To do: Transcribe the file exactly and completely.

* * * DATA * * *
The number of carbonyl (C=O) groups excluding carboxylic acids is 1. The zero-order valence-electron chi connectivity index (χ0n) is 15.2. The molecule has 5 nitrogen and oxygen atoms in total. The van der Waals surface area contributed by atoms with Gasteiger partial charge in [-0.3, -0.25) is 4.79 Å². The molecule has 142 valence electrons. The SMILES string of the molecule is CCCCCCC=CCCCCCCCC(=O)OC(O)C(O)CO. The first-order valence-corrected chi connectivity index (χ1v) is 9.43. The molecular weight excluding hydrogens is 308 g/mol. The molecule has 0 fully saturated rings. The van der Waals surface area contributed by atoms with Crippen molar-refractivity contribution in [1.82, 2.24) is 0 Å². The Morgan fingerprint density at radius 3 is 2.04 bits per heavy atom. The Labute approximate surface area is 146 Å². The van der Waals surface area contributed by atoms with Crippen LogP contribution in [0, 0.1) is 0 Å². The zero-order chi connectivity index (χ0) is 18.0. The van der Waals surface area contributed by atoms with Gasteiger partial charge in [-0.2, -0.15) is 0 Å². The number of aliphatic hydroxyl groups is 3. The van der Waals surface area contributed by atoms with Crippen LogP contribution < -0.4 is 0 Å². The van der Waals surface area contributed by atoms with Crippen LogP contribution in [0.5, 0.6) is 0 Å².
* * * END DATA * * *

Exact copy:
The number of carbonyl (C=O) groups excluding carboxylic acids is 1. The zero-order valence-electron chi connectivity index (χ0n) is 15.2. The molecule has 5 nitrogen and oxygen atoms in total. The van der Waals surface area contributed by atoms with Gasteiger partial charge in [-0.3, -0.25) is 4.79 Å². The molecule has 142 valence electrons. The SMILES string of the molecule is CCCCCCC=CCCCCCCCC(=O)OC(O)C(O)CO. The first-order valence-corrected chi connectivity index (χ1v) is 9.43. The molecular weight excluding hydrogens is 308 g/mol. The molecule has 0 fully saturated rings. The van der Waals surface area contributed by atoms with Crippen molar-refractivity contribution in [1.82, 2.24) is 0 Å². The Morgan fingerprint density at radius 3 is 2.04 bits per heavy atom. The Labute approximate surface area is 146 Å². The van der Waals surface area contributed by atoms with Crippen LogP contribution in [0, 0.1) is 0 Å². The zero-order chi connectivity index (χ0) is 18.0. The van der Waals surface area contributed by atoms with Gasteiger partial charge in [-0.2, -0.15) is 0 Å². The number of aliphatic hydroxyl groups is 3. The van der Waals surface area contributed by atoms with Crippen LogP contribution < -0.4 is 0 Å². The van der Waals surface area contributed by atoms with Crippen LogP contribution in [0.5, 0.6) is 0 Å².